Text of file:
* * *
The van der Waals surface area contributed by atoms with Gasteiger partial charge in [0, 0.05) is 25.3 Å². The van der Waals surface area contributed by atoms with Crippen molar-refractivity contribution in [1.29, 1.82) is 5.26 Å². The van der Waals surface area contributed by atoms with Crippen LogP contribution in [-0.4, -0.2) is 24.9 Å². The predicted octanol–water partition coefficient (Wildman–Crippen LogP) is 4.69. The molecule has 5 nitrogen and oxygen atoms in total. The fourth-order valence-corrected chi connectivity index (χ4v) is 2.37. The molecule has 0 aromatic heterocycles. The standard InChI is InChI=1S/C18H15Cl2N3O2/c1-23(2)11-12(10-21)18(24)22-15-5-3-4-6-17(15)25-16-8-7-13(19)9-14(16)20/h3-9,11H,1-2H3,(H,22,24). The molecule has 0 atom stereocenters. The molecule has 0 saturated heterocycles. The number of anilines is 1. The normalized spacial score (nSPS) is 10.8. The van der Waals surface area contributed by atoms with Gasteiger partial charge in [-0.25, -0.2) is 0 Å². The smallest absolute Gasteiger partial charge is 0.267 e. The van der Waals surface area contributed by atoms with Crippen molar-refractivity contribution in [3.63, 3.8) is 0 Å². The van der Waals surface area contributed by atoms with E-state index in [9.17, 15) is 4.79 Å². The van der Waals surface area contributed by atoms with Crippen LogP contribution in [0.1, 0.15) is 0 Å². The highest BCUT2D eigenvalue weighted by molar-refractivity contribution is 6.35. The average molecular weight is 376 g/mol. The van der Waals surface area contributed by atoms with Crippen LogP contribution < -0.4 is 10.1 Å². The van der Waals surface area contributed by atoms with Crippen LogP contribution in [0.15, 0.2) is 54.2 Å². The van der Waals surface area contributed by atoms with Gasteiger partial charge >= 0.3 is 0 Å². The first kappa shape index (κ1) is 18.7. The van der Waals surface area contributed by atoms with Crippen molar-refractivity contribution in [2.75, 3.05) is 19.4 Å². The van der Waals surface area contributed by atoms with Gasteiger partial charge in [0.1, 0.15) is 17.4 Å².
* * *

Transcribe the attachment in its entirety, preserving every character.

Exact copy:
The van der Waals surface area contributed by atoms with Gasteiger partial charge in [0, 0.05) is 25.3 Å². The van der Waals surface area contributed by atoms with Crippen molar-refractivity contribution in [1.29, 1.82) is 5.26 Å². The van der Waals surface area contributed by atoms with Crippen LogP contribution in [-0.4, -0.2) is 24.9 Å². The predicted octanol–water partition coefficient (Wildman–Crippen LogP) is 4.69. The molecule has 5 nitrogen and oxygen atoms in total. The fourth-order valence-corrected chi connectivity index (χ4v) is 2.37. The molecule has 0 aromatic heterocycles. The standard InChI is InChI=1S/C18H15Cl2N3O2/c1-23(2)11-12(10-21)18(24)22-15-5-3-4-6-17(15)25-16-8-7-13(19)9-14(16)20/h3-9,11H,1-2H3,(H,22,24). The molecule has 0 atom stereocenters. The molecule has 0 saturated heterocycles. The number of anilines is 1. The normalized spacial score (nSPS) is 10.8. The van der Waals surface area contributed by atoms with Gasteiger partial charge in [-0.25, -0.2) is 0 Å². The smallest absolute Gasteiger partial charge is 0.267 e. The van der Waals surface area contributed by atoms with Crippen molar-refractivity contribution in [3.63, 3.8) is 0 Å². The van der Waals surface area contributed by atoms with E-state index in [9.17, 15) is 4.79 Å². The van der Waals surface area contributed by atoms with Crippen LogP contribution in [0.1, 0.15) is 0 Å². The highest BCUT2D eigenvalue weighted by molar-refractivity contribution is 6.35. The average molecular weight is 376 g/mol. The van der Waals surface area contributed by atoms with Crippen LogP contribution < -0.4 is 10.1 Å². The van der Waals surface area contributed by atoms with Crippen LogP contribution in [0.15, 0.2) is 54.2 Å². The van der Waals surface area contributed by atoms with Gasteiger partial charge >= 0.3 is 0 Å². The first kappa shape index (κ1) is 18.7. The van der Waals surface area contributed by atoms with Crippen molar-refractivity contribution in [2.75, 3.05) is 19.4 Å². The van der Waals surface area contributed by atoms with Gasteiger partial charge in [0.1, 0.15) is 17.4 Å².